We have said before that one mole is equal to approximately 6.022 x 10^23 particles (this can be anything, really, though most often it will be atoms or molecules). That's a really big number! Avogadro's constant sometimes scares new chemistry students, but it's just a number.

So if I were to ask you how many cookies are in a dozen, you'd hopefully tell me that there are 12 cookies in a dozen. And if I said I had a mole of cookies, you would know that means I have approximately 6.022 x 10^23 cookies.

Let's bring it back to chemistry. If you have 1 mole of carbon atoms, then that would mean you have approximately 6.022 x 10^23 carbon atoms. Or, if you have 1 mole of water molecules, that would be approximately 6.022 x 10^23 water molecules.

Our final step before we start practicing dimensional analysis is to learn about the metric prefixes so that we can make conversions between like base units. If we need to convert 1 kg to g, for instance, you will need to remember that g stands for grams, a unit of weight, and that the prefix k means kilo, or one thousand. So if we have 1 kg (or 1 kilogram), that means that we have one thousand grams, and our conversion is complete.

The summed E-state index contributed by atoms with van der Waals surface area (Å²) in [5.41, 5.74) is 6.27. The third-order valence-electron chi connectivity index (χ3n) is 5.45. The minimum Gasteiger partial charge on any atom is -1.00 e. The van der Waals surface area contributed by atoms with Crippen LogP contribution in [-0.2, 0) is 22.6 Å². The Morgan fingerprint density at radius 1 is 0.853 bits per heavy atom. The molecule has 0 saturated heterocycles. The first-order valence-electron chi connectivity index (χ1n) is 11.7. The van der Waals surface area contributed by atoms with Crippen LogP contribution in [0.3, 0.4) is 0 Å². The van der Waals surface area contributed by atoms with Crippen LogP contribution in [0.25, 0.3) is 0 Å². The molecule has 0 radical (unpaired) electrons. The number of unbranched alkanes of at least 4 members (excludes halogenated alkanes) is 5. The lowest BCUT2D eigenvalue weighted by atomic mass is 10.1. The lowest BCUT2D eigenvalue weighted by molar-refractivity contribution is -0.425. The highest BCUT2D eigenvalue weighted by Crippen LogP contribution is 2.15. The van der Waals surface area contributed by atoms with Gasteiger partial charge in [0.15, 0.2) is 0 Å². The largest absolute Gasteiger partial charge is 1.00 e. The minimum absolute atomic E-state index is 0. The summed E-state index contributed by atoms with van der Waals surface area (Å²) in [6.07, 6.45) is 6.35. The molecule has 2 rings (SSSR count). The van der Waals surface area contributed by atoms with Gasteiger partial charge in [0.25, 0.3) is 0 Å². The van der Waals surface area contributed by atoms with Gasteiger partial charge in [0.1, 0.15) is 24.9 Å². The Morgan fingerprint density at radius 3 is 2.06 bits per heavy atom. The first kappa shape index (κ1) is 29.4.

You might already recognize some of the biggest metric prefixes from your experience with computers, specifically, k (kilo), M (mega), G (giga) and T (tera). Of the prefixes smaller than 1, you might recognize deci, meaning one tenth, from the word decimal and realize that centi, one hundredth, has the same origins and meaning as the word cent. One penny, or one cent, is one one-hundredth of a dollar.

Metric Prefixes

Dimensional Analysis Practice

It's time to put our understanding of units and conversion factors to use. We will use dimensional analysis to set up and solve our unit conversion problems with known conversion factors.

Practice Problem #1

Convert 25.0 mL to L.

Practice Problem 2

First, write down your starting measurements. Here, we have 25.0 mL. Sometimes the units will have both a numerator and a denominator, like meters per second, but if not, then you can put your measurement over 1.

In order to not change our initial measurement of 25.0 mL but only change the units, we want to find a way to multiply it by a value of 1. We'll need to find a conversion factor that will cancel out the mL units we already have, since we're moving away from those units, and one that will introduce Liters, the final units we're moving towards. We already know that mL means milliliters and that the prefix milli means one thousandth. That means we'd have to have 1000 mL to equal 1 L. We'll plug in that conversion factor.

Looking at our new dimensional analysis setup, we can cancel the mL units because we have one in the numerator and one in the denominator. The only units remaining are L, which is our final destination in this unit conversion. Finally, all we need to do is to follow through with the multiplication of the numbers, and we get 0.025 L.

Practice Problem #2

Convert 5.0 kg to cg.

Practice Problem 1